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More people turning to vaping as tobacco price rises

A Northland retailer selling e-cigarettes is “astounded” by the growth in sales since tobacco prices increased 10 per cent on January 1.

People puffing on the electronic devices, or “vaping” as the practice was known, were becoming a common sight around Northland with the retailer – who spoke anonymously – describing the cigarette substitutes as “the best thing I’ve ever sold”.

E-cigarettes – or electronic cigarettes – are devices that allow users to mimic the ritual of smoking a cigarette. Many glow at the end when activated, as real cigarettes do. Instead of inhaling smoke from burning tobacco, users inhale vapour containing nicotine.

“I’m astounded at how many people are buying them, and at how many people are giving up smoking using them. It’s a quiet little revolution,” said the retailer, who lost both his parents to smoking-related illnesses.

“I gave up cold turkey 10 years ago and it was hell – for about a year. The hardest thing to give up about smoking is the puff and the kick. These [customers] say it’s easy, and they’ve been trying for years and years.”

Holly Bognar said she had smoked for most of her life from about age 13 – apart from when she was pregnant.

“I’d always gone back to it,” the 38-year-old said.

“I was heavily smoking until four months ago and now I don’t at all, not even when I drink alcohol, I’ve transitioned to e-cigarettes.”

Ms Bognar said, when she first switched to her e-cigarette, she puffed on it a lot, a pattern the retailer said a lot of his customers reported.

“Now I’ve sort of weaned myself down, which just gradually happened,” she said.

“It’s also the amount you can save. It was about $65 initially, and a thing of oil (for the e-ciggie) is about $10, which lasts a couple of weeks. That’s compared to probably a 30g in five days, which is $55 and heaps to take out of your benefit.”

The use of e-cigarettes was not governed by the Smokefree Act, meaning that, legally, users could vape where they liked.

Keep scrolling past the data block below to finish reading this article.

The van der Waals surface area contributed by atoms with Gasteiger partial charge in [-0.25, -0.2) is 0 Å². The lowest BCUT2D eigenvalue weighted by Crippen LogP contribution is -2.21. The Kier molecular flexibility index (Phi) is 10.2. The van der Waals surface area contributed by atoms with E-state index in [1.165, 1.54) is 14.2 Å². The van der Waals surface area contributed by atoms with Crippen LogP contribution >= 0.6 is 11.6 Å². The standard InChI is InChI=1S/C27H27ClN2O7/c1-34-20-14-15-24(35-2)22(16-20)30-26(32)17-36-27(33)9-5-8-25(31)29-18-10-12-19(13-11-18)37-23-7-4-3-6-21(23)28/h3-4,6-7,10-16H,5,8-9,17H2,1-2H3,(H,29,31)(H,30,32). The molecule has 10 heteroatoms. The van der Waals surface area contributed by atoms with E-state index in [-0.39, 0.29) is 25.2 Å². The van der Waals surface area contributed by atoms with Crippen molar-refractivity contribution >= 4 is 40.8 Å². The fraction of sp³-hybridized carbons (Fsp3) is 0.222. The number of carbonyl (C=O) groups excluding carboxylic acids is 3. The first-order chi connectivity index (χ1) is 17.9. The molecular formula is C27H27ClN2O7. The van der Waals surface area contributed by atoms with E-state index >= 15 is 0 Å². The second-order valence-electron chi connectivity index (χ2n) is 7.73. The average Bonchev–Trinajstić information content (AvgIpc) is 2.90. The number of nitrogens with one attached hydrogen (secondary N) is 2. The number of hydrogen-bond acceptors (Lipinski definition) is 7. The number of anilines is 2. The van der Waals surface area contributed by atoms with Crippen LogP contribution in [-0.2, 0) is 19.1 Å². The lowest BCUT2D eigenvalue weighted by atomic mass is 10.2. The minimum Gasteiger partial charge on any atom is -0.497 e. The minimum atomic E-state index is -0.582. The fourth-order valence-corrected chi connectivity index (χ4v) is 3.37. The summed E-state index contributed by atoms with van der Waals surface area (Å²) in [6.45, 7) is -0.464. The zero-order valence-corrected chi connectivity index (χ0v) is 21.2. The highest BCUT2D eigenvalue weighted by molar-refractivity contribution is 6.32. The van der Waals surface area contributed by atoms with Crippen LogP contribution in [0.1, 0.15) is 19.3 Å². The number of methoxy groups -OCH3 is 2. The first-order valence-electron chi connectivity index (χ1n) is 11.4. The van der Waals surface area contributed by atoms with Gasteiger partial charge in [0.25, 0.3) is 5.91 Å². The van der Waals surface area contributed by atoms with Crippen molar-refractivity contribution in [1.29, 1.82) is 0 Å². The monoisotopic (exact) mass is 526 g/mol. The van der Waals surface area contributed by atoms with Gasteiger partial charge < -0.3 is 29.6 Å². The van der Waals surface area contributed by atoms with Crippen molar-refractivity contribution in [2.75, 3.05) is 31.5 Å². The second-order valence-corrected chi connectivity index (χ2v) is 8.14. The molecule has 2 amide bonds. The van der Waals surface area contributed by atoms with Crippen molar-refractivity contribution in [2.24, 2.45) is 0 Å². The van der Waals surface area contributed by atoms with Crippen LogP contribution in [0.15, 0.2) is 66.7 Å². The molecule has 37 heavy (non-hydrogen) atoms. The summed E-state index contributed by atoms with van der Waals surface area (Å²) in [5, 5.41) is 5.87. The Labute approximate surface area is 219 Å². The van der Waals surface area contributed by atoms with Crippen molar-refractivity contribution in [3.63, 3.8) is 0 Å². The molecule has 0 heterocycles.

“I’m studying at the moment, and, out of reflex, I put it to my mouth in class and my tutor wasn’t too impressed,” Ms Bognar said.

I’m astounded at how many people are buying them, and at how many people are giving up smoking using them. It’s a quiet little revolution.

“But apparently it’s OK in the pubs. I’ve had a few puffs in the shops, but more just to see if I got a reaction.”

From a health professional’s perspective, the jury was still out. Northland DHB general manager child, youth, maternal, public and oral health services Jeanette Wedding said research suggested e-cigarettes were about 90 per cent safer than smoking tobacco.

However, they had not been clinically trialled as a quitting method. She agreed, anecdotally, there was a rise in people using the devices to stop smoking.

“We’ve heard mixed results when discussing stopping smoking with patients. Some have successfully stopped smoking using e-cigarettes, while others had tried them with no success.”

She said while the most important thing was for tobacco smokers to quit, e-cigarettes could present new problems.

These could include “re-normalising” smoking which looked similar to the act of vaping, a lack of regulation of what went into the liquid vapour, and liquids coming in flavours that appeal to the young, like chocolate and strawberry.

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